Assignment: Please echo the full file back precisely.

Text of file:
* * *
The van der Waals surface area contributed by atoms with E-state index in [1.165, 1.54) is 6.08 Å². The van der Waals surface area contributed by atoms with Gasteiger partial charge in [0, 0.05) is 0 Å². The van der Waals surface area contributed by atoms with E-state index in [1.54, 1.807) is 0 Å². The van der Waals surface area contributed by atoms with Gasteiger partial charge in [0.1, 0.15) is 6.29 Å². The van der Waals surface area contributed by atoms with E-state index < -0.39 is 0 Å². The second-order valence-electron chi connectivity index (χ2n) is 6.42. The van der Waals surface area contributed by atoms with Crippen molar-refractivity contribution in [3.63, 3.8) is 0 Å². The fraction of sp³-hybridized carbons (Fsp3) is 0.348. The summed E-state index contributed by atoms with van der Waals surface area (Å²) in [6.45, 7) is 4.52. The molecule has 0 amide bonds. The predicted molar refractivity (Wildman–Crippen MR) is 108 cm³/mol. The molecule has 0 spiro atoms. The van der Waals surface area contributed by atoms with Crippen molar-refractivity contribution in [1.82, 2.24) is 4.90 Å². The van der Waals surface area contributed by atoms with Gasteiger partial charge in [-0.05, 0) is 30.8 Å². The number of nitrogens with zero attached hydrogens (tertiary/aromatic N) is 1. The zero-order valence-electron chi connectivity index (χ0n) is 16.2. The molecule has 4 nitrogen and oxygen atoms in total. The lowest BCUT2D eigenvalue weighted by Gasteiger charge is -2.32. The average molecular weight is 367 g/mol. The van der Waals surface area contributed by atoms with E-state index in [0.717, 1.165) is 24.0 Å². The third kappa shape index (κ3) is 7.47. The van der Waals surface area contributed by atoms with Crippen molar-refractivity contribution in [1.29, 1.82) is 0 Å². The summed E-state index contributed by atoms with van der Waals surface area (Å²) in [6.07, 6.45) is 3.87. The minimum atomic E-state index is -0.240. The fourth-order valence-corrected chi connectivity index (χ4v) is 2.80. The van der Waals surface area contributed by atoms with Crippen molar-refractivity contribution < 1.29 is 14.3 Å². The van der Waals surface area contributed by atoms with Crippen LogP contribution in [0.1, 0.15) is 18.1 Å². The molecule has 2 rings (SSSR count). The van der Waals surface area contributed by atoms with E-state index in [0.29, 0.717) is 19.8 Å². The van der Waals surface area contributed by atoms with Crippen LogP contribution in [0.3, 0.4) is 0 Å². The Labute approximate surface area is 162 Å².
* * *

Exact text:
The van der Waals surface area contributed by atoms with E-state index in [1.165, 1.54) is 6.08 Å². The van der Waals surface area contributed by atoms with Gasteiger partial charge in [0, 0.05) is 0 Å². The van der Waals surface area contributed by atoms with E-state index in [1.54, 1.807) is 0 Å². The van der Waals surface area contributed by atoms with Gasteiger partial charge in [0.1, 0.15) is 6.29 Å². The van der Waals surface area contributed by atoms with E-state index < -0.39 is 0 Å². The second-order valence-electron chi connectivity index (χ2n) is 6.42. The van der Waals surface area contributed by atoms with Crippen molar-refractivity contribution in [3.63, 3.8) is 0 Å². The fraction of sp³-hybridized carbons (Fsp3) is 0.348. The summed E-state index contributed by atoms with van der Waals surface area (Å²) in [6.45, 7) is 4.52. The molecule has 0 amide bonds. The predicted molar refractivity (Wildman–Crippen MR) is 108 cm³/mol. The molecule has 0 spiro atoms. The van der Waals surface area contributed by atoms with Crippen molar-refractivity contribution in [1.82, 2.24) is 4.90 Å². The van der Waals surface area contributed by atoms with Gasteiger partial charge in [-0.05, 0) is 30.8 Å². The number of nitrogens with zero attached hydrogens (tertiary/aromatic N) is 1. The zero-order valence-electron chi connectivity index (χ0n) is 16.2. The molecule has 4 nitrogen and oxygen atoms in total. The lowest BCUT2D eigenvalue weighted by Gasteiger charge is -2.32. The average molecular weight is 367 g/mol. The van der Waals surface area contributed by atoms with E-state index in [0.717, 1.165) is 24.0 Å². The third kappa shape index (κ3) is 7.47. The van der Waals surface area contributed by atoms with Crippen molar-refractivity contribution in [1.29, 1.82) is 0 Å². The summed E-state index contributed by atoms with van der Waals surface area (Å²) in [6.07, 6.45) is 3.87. The minimum atomic E-state index is -0.240. The fourth-order valence-corrected chi connectivity index (χ4v) is 2.80. The van der Waals surface area contributed by atoms with Crippen molar-refractivity contribution < 1.29 is 14.3 Å². The van der Waals surface area contributed by atoms with Crippen LogP contribution in [0.1, 0.15) is 18.1 Å². The molecule has 2 rings (SSSR count). The van der Waals surface area contributed by atoms with E-state index in [0.29, 0.717) is 19.8 Å². The van der Waals surface area contributed by atoms with Crippen LogP contribution in [0.3, 0.4) is 0 Å². The Labute approximate surface area is 162 Å².